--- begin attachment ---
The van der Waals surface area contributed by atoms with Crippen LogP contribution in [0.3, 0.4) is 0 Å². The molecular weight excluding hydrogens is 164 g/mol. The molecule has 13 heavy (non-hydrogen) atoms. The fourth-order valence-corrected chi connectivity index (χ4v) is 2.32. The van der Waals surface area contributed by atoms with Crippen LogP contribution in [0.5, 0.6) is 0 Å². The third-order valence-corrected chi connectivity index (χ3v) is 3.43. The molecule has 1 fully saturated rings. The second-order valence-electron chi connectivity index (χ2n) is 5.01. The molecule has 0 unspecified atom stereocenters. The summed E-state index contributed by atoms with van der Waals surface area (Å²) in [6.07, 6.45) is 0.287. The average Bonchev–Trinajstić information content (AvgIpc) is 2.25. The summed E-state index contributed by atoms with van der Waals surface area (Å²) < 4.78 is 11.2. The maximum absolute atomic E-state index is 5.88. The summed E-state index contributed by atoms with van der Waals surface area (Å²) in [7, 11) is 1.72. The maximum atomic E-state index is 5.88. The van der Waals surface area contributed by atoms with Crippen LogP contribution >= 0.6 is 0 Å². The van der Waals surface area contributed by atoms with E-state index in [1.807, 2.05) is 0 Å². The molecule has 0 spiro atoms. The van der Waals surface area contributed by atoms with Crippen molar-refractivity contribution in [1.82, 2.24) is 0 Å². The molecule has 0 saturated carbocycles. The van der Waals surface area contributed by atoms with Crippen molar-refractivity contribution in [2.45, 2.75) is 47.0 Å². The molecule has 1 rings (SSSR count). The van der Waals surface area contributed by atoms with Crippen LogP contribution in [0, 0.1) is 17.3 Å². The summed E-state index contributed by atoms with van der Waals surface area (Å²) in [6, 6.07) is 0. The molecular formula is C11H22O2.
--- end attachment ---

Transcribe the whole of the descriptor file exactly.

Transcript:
The van der Waals surface area contributed by atoms with Crippen LogP contribution in [0.3, 0.4) is 0 Å². The molecular weight excluding hydrogens is 164 g/mol. The molecule has 13 heavy (non-hydrogen) atoms. The fourth-order valence-corrected chi connectivity index (χ4v) is 2.32. The van der Waals surface area contributed by atoms with Crippen LogP contribution in [0.5, 0.6) is 0 Å². The third-order valence-corrected chi connectivity index (χ3v) is 3.43. The molecule has 1 fully saturated rings. The second-order valence-electron chi connectivity index (χ2n) is 5.01. The molecule has 0 unspecified atom stereocenters. The summed E-state index contributed by atoms with van der Waals surface area (Å²) in [6.07, 6.45) is 0.287. The average Bonchev–Trinajstić information content (AvgIpc) is 2.25. The summed E-state index contributed by atoms with van der Waals surface area (Å²) < 4.78 is 11.2. The maximum absolute atomic E-state index is 5.88. The summed E-state index contributed by atoms with van der Waals surface area (Å²) in [7, 11) is 1.72. The maximum atomic E-state index is 5.88. The van der Waals surface area contributed by atoms with Crippen LogP contribution >= 0.6 is 0 Å². The van der Waals surface area contributed by atoms with E-state index in [1.807, 2.05) is 0 Å². The molecule has 0 spiro atoms. The van der Waals surface area contributed by atoms with Crippen molar-refractivity contribution in [1.82, 2.24) is 0 Å². The molecule has 0 saturated carbocycles. The van der Waals surface area contributed by atoms with Crippen molar-refractivity contribution in [2.45, 2.75) is 47.0 Å². The molecule has 1 rings (SSSR count). The van der Waals surface area contributed by atoms with Crippen LogP contribution in [0, 0.1) is 17.3 Å². The summed E-state index contributed by atoms with van der Waals surface area (Å²) in [6, 6.07) is 0. The molecular formula is C11H22O2.